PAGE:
TVNewser NBC is looking for an unspecified number of employees to take voluntary buyouts, and execs reported delivered the news to the “NBC Nightly News” staff on September 11. Ugh.

Folio: The MPA has put out a white paper highlighting some positive takeaways from the ABC’s recent circulation report. Newsstand sales may be down, but subscriptions are up and unit sales and revenues climbed in May and June. Says Folio: “The report suggested that these ‘positive indicators’ may signal a shift in momentum for newsstand sales.”

New York Post: Bloomberg LP has emerged as the frontrunner in the bidding for BusinessWeek and “they are already talking integration” between the financial newswire and the business magazine, one source told Keith Kelly.

Big Money: An in-depth interview with Reuters‘ finance blogger Felix Salmon.

Guest of a Guest: Rachelle Hruska interviews Tim Gunn of “Project Runway” fame during New York Fashion Week. (See video)

Ling Says Sister Did Enter N Korea|Austin American-Statesman No Longer For Sale|Ben Stein Out At NYT|Unions Dispute Tribune’s Bonus Requests|NBC Lays Off Local Stations’ Creative Services Teams

TVNewser: Former “View” host Lisa Ling told CNN‘s Erica Hill that her sister, Laura, admitted that she and Euna Lee did cross into North Korean territory “very, very briefly.” “And she definitely wants to divulge exactly what happened,” Ling went on. “And I think she’s going to write an editorial very, very soon.”

Reuters: Cox Enterprises has taken the Austin American-Statesman off the market. “This is a profitable company, and it just did not make sense to sell it for the prices offered,” publisher Michael Vivio said.

Editor & Publisher: The New York Times has axed actor and business columnist Ben Stein because of this Freescore.com ad. Reuter’s Felix Salmon may be a little too gleeful about this.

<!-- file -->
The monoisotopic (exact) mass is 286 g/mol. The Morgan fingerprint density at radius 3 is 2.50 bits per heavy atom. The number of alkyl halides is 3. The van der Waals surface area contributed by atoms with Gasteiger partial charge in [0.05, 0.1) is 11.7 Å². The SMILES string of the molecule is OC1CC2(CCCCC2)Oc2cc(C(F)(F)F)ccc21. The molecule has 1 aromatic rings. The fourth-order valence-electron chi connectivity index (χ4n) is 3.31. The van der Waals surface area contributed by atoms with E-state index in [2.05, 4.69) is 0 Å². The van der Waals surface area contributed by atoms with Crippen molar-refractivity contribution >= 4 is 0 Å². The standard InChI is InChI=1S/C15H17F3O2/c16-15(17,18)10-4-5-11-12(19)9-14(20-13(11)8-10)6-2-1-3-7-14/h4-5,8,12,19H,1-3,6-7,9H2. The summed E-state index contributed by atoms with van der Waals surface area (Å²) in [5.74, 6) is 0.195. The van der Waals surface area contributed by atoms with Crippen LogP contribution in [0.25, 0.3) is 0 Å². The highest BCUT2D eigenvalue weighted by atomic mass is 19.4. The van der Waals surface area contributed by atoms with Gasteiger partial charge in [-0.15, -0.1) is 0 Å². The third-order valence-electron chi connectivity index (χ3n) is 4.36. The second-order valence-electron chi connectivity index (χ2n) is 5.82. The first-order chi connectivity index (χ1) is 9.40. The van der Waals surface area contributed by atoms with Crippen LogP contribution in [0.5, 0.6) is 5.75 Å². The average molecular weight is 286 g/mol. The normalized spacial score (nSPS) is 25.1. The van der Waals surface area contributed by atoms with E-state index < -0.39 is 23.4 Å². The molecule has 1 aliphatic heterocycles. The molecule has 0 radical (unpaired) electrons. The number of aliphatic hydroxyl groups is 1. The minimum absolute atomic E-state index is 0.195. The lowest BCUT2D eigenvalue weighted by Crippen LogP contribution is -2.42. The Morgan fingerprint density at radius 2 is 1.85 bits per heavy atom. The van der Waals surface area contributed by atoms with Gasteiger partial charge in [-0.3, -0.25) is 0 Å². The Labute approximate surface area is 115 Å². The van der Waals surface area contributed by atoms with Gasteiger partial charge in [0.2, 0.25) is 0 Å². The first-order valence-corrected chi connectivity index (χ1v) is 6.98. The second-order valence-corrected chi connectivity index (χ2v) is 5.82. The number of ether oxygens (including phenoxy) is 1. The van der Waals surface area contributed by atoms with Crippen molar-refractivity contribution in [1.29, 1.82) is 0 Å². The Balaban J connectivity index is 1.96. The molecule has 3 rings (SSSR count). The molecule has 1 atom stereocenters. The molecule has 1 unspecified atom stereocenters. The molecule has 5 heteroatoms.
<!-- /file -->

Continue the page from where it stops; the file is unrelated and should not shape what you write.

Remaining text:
Broadcast Union News: The unions are protesting bankrupt Tribune Co.‘s request to pay almost $70 million in bonuses to executives. A bankruptcy court judge will hold a hearing on the matter next week.

Gawker: There are reports that NBC is laying off its creative services promotional teams at local stations around the country.

Gawker Media Revenues/Pageviews Up, Bitter/Sweet

gawker22.jpgFelix Salmon at Reuters reports:

Nick Denton says that Gawker Media’s revenues were 45% higher in the first two quarters of 2009 than they were in the same period last year; he also tells me that pageviews are up 40% June-on-June. Judging by his chart, profits (revenues less expenses) hit an all-time high this quarter, which explains why he’s started hiring again. (He passed, however, on hiring Bonnie Fuller.)

Since they slashed jobs and blogs and folded Defamer into the main site, these numbers seem…generous. But they’re hiring. So there’s good…news.

Previously on FBLA:

  • Gawker Media Lays Off/Hires People
  • Layoffs at Gawker, Gizmodo and Jezebel

  • Newspapers, Bloat Behind Portfolio‘s Demise?

    portfoliocover427a.jpg

    Rumors of problems at Portfolio began long before the Conde Nast business magazine folded Monday. Media watchers have been obsessively analyzing Portfolio’s every move since the title launched in April 2007 and much of the criticism has focused on editor-in-chief Joanne Lipman. Observers say Lipman, who came to Portfolio by way of the Wall Street Journal had a troubled relationship with her staff, spent too much money, and didn’t get the Internet. According to others inside the embattled business book, Portfolio’s demise may have also stemmed from poor planning and organization, a missed opportunity with its critically-lauded Web site, and falling newspaper revenues at Conde Nast parent company Advance Publications.